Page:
Military teams across Wales have been put in a state of “higher readiness” as they prepare for what might come “further down the line”.
On Thursday, troops will start building 335 beds in the field hospital being constructed at the Principality Stadium, in Cardiff.
Elsewhere, reservist forces from the Royal Welsh, based at Maindy, and serving troops from the Rifles at Chepstow and 14 Signal Regiment at Brawdy, Pembrokeshire, are all ready to jump into action with just 24 hours’ notice.
The scale of the mobilisation of reserved forces for action within the UK is “unprecedented”, said an Army spokesman on Wednesday.
Military Aid to the Civil Authorities (MACA) is only provided when there are “no other options available”, the Army spokesman added. It is the collective term used by the Ministry of Defence to refer to the operational deployment of the UK armed forces in support of the civilian authorities, other government departments and the community as a whole.
Previously, soldiers have been drafted in during national crises, such as the flooding witnessed this winter and during the foot and mouth crisis 20 years ago, for international events like the NATO Summit in Newport and the UEFA Champions League final in Cardiff in 2017. Those latter two events had been “massively pre-planned” with the majority of the input from police, the spokesman said.
“What we are doing at the moment is reactive,” he added.
“These units have been allocated to Wales and we will use them further down the road when some of the things we are expecting come into play.”
The units are now involved in mass planning with the 160 Brigade Army in Wales about how they can help, where they are needed and what they can do.
They have been deployed across Wales, including at the Welsh Government’s emergency coordination centre Wales in Cardiff, the four Local Resilience Fora and the seven Welsh health boards.
The soldiers are still “in the shadows” but are ready to help wherever and whenever help is required.
As part of preparations, the Army in Wales has just finished training 60 soldiers over two days to support the Welsh Ambulance Services NHS Trust.
The training, at the Sennybridge training camp in Powys, was put on at the request of the ambulance service, which is anticipating a surge in demand on staff while numbers have already been depleted by self-isolation.
Jason Killens, chief executive of the Welsh Ambulance Service, said it was necessary in order to be prepared for any eventuality.
Mr Killens said: “As Wales’ national ambulance service, it is only right that we maximise every opportunity available to us to bolster our capacity in order that we can provide the best service possible to people in Wales through the Covid-19 outbreak.
“We need to be prepared for every eventuality and enlisting military support is one of a number of measures we’ve put in place in order to help maintain ambulance services during the outbreak.”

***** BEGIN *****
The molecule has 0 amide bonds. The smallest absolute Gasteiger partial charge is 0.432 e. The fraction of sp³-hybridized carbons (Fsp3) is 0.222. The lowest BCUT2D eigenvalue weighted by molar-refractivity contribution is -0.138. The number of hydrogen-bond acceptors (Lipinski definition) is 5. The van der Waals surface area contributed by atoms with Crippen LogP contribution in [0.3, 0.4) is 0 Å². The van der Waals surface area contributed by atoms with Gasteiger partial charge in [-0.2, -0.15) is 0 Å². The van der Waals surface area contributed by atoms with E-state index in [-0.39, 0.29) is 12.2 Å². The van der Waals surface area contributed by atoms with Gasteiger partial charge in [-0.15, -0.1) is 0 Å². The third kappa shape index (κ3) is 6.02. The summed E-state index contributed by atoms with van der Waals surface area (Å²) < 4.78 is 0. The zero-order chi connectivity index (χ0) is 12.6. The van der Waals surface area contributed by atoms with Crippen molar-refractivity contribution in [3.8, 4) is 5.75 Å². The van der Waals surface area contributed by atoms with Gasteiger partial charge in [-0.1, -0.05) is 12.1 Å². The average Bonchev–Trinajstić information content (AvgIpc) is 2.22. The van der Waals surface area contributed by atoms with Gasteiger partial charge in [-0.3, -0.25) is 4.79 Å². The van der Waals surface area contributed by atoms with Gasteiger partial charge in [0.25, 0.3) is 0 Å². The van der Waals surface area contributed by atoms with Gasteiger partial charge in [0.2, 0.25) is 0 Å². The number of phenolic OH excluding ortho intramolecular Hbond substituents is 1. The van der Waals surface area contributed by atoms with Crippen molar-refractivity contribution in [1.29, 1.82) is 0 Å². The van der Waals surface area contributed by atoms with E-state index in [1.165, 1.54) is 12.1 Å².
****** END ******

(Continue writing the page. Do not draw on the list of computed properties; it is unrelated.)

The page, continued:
During the two-day training, soldiers tried on Hazmat suits as they were taught how to apply protective gear required for work on the frontline. Soldiers are now ready to accompany paramedics out on calls, although military ambulance drivers will not drive ambulances under blue-lights.
Staff Sergeant Raymond Richardson, who has served in Afghanistan, Iraq and Northern Ireland, said he and 10 others from his 14 Signal Regiment had been wanting to help with the response to the pandemic.
He said: “To get a task like this, where we are directly supporting the NHS, it’s a privilege and an honour.
“Sometimes when you’re deployed on operations you’re away from family or friends, you’re not in the UK, and you can disassociate yourself with what you’re doing and frame it in that environment, then return home and normalise.
“Going out on this task, it’s exciting if a little apprehensive, and it will affect you differently.
“I’ve been to numerous war zones and I’ve personally never seen someone die, or someone dead. So if that happens here it will be a different experience. But we’ve got quite a lot of measures in place to help people who’ve experienced high levels of stress.”
The armed forces have also been training to drive oxygen tankers at the Air Products facility in Port Talbot in order to support the NHS.
Commander Joint Military Command Wales Brigadier Andrew Dawes CBE said it was a “privilege” to help in the fight against coronavirus.
Brigadier Dawes said: “We are humbled to be in a position to provide support to our partners and public service colleagues across Wales at this critical time.
“The Joint Military Command Wales is assisting in a host of liaison, planning and preparatory tasks from Welsh Government level to the four regional resilience fora. We have delivered specific training to enable service personnel to support the Welsh Ambulance Service with additional driving capacity when needed.”
Speaking on Wednesday, Welsh Secretary Simon Hart said the army had always been part of UK resilience and UK contingency planning: soldiers have skills developed in challenging environments, such as setting up field hospitals in warzones, and to use their skills during the coronavirus crisis could help the country fight the disease.
He said: “The UK’s armed forces are supporting the critical work of our NHS and social care workers and I would like to extend my gratitude towards all those working to tackle the coronavirus in Wales.
“The military is providing the Welsh Government, our ambulance services and the NHS with additional support and expertise. Our armed forces’ personnel are demonstrating selfless commitment and are doing a great job at this incredibly difficult time.
“I am humbled by their efforts and eternally thankful for their support.”